Eighty five percent! Wow. So you're saying that when you realized you only had a little less than 1/7 of your business left it finally occurred to you that maybe greyhound racing wasn't the path to riches you were led to believe it was? Man. Well, slow is better than no we guess. What do you think Threespeed?

I am an active little girl but I’m just a baby (I will only be two in August). I am very affectionate. I love to give my foster mom kisses. I am an attention seeker and will push my way through the doggie crowd for attention but, don’t worry, I don’t do it in an aggressive manner. I get along with dogs my size and have seen small dogs through my fence and I didn’t act mean to them. I am housebroken and don’t mind being in my crate. I love to play with toys and run and play in my yard. I have been very friendly to all of the humans I have met so far. For more information about this dog, and other rescued racing greyhounds looking for homes, go here. If you don't know about the plight of racing greyhounds go here and here.

Friday, August 14, 2015

Friday Hound Blogging

We're sure you are familiar with the old saying that goes First they came for the socialists and I did not speak up because I was not a socialist. It's a sad commentary on apathy and the inevitable result of complacency. We tell you this because YOU NEED TO WAKE UP PEOPLE!! Our freedoms are in jeopardy. Sound the call to action! A las barricadas amigos! Why, you ask. Because the jackbooted thugs have come for the overlords and the rest of us can't be far behind!
Greyhound Racing Victoria (GRV) stepped up its inspections of trainers and owners after a Four Corners program earlier this year uncovered the use of live baits to "blood" racing dogs Live rabbits, cats and possums were being used as lures in mechanized training facilities known as bullrings.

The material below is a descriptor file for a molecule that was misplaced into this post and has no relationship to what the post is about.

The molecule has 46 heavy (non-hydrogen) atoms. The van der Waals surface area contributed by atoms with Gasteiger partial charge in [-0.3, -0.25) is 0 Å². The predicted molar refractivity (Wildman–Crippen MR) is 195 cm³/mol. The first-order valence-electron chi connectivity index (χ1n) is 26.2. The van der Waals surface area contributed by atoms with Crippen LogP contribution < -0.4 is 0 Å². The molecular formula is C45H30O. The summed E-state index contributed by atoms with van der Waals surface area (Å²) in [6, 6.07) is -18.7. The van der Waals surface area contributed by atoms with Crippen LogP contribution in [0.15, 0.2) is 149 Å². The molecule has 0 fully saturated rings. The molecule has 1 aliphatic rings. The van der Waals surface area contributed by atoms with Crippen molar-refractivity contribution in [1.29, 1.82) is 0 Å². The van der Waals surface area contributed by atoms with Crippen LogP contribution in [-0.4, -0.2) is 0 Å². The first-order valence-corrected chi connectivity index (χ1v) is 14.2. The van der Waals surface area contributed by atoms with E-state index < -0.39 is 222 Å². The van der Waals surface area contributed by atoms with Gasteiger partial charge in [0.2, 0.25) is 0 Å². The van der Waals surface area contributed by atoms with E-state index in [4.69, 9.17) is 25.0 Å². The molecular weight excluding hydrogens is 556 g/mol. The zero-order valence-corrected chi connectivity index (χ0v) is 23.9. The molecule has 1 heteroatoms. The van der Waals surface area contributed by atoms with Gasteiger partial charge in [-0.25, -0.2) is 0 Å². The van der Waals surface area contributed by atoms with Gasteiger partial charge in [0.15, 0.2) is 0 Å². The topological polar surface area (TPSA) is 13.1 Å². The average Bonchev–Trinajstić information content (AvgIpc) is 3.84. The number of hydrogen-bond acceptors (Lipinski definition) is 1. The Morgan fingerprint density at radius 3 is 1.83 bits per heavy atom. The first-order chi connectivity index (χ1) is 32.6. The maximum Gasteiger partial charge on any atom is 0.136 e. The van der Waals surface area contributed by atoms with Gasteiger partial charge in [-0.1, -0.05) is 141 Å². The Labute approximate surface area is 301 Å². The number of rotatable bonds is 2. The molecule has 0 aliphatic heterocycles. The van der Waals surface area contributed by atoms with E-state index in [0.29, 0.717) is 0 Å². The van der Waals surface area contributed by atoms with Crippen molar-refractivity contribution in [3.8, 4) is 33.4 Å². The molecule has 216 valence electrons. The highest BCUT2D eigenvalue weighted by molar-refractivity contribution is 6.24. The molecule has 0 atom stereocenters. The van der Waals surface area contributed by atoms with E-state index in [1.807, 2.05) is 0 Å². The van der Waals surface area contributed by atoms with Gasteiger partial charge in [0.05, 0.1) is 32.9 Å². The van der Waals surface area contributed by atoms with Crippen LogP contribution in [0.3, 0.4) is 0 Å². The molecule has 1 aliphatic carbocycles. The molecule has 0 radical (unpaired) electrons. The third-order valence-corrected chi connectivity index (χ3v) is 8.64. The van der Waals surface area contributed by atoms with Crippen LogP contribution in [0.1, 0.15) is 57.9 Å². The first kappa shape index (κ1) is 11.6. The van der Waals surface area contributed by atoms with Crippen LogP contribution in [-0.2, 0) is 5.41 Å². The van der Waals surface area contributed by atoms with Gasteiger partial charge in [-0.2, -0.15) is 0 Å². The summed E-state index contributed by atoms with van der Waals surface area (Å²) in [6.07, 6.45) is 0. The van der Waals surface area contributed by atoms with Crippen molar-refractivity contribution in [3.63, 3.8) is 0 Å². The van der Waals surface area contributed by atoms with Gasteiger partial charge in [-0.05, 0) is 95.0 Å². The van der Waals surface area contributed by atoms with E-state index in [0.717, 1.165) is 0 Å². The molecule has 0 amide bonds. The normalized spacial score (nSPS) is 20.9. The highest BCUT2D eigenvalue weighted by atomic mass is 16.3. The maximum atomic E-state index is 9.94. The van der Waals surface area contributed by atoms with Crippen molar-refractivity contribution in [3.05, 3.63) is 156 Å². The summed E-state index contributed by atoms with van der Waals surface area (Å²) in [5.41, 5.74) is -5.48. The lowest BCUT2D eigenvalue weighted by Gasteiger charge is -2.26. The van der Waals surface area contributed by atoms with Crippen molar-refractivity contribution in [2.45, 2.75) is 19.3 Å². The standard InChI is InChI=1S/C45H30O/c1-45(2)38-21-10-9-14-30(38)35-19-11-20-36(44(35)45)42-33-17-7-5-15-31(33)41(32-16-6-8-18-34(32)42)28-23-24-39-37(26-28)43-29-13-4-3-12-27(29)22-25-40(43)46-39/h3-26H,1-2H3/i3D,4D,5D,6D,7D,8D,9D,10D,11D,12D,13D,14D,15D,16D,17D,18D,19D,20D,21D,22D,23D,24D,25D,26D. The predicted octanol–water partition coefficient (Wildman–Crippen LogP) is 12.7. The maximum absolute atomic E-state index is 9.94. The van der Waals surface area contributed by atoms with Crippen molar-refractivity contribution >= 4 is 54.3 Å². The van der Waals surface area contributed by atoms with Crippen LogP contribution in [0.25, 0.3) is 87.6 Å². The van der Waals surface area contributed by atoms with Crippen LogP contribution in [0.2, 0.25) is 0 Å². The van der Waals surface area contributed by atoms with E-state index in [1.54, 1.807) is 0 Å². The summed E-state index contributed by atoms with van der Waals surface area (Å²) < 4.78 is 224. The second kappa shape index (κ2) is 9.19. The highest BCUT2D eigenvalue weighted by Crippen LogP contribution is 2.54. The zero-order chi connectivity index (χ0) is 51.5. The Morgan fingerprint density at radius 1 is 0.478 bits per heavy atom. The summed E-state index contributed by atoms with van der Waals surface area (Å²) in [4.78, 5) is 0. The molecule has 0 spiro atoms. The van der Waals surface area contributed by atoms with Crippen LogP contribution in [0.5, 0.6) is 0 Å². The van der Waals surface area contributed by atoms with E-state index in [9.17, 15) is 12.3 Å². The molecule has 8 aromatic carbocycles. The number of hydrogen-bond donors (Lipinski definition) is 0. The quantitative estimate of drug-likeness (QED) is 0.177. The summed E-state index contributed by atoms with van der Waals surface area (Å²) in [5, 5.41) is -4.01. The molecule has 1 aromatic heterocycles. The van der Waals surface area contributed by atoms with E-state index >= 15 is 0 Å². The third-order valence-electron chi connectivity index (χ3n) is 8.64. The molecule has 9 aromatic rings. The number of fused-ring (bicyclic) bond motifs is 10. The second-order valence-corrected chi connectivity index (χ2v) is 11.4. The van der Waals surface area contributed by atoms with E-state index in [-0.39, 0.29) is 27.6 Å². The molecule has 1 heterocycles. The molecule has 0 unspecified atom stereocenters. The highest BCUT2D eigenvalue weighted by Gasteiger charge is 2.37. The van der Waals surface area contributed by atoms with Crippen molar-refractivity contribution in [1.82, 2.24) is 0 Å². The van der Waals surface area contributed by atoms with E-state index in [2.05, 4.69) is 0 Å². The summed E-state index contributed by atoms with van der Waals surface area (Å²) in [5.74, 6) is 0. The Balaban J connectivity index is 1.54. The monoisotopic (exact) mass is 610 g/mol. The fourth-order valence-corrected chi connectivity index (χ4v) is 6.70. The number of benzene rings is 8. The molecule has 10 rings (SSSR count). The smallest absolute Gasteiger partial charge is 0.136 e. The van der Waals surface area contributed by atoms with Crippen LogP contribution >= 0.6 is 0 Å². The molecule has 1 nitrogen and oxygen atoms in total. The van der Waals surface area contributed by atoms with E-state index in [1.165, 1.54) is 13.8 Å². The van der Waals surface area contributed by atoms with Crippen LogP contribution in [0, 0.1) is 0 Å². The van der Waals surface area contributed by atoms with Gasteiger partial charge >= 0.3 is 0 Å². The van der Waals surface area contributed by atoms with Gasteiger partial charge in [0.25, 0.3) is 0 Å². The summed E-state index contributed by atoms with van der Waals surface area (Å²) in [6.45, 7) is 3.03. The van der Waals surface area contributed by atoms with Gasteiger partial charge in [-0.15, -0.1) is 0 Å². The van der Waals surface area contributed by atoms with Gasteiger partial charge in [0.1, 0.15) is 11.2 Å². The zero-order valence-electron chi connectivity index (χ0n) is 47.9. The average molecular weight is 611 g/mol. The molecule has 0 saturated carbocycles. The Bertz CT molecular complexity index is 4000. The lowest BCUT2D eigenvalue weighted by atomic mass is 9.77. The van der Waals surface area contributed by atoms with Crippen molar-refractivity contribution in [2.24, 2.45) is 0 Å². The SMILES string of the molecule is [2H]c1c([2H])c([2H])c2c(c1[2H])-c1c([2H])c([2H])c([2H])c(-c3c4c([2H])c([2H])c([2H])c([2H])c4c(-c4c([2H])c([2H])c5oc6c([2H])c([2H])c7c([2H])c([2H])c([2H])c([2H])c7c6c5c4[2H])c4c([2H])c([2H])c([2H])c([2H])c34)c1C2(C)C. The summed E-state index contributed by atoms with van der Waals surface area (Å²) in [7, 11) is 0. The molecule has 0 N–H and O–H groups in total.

It's a fascist paradise man. 1984, Fahrenheit 451 and A Clockwork Orange all rolled into one, plus a little of The Iron Heel. It's power come down from the high mountain to crush your dreams. It's, well let's let overlord, former trainer and publisher of the newsletter, Tony Vass tell us. He's had first hand experience.
"I can't speak for all of them but I have been getting a lot of calls from members and non-members around Victoria saying that their rights are being trampled," Mr Vass said.
Oh we hear you Mr. Vass. Evil has a stranglehold on liberty and is slowly chocking the life out of her. The dark shadow of Mordor has spread across the land. Um...just to be clear though, what rights are you talking about? The right to condemn innocent rabbits cats and possums to meaningless, violent deaths in the unsubstantiated belief that it will make the dogs run faster? The right to commodify sentient living creatures and place them in harm's way in the singular pursuit of (no) profit? The right to off 40% of greyhounds when they are no longer productive? We're just trying to get a clear picture here.
Mr Vass said there were a number of trainers who were angry and disillusioned by the process
As well they should be Mr. Vass, as well they should be. Where do these pencil necked bureaucrats get off thinking they can invite themselves on to an overlord's property just because they represent governmental oversight of your industry? Is this a dictatorship? Have the overlords no rights? Where's Cliven Bundy when you need him?
Animal Welfare officers reported a trainer allegedly fired a gun and attempted to assault them during an unannounced inspection on the man's property at Rosedale, east of Melbourne.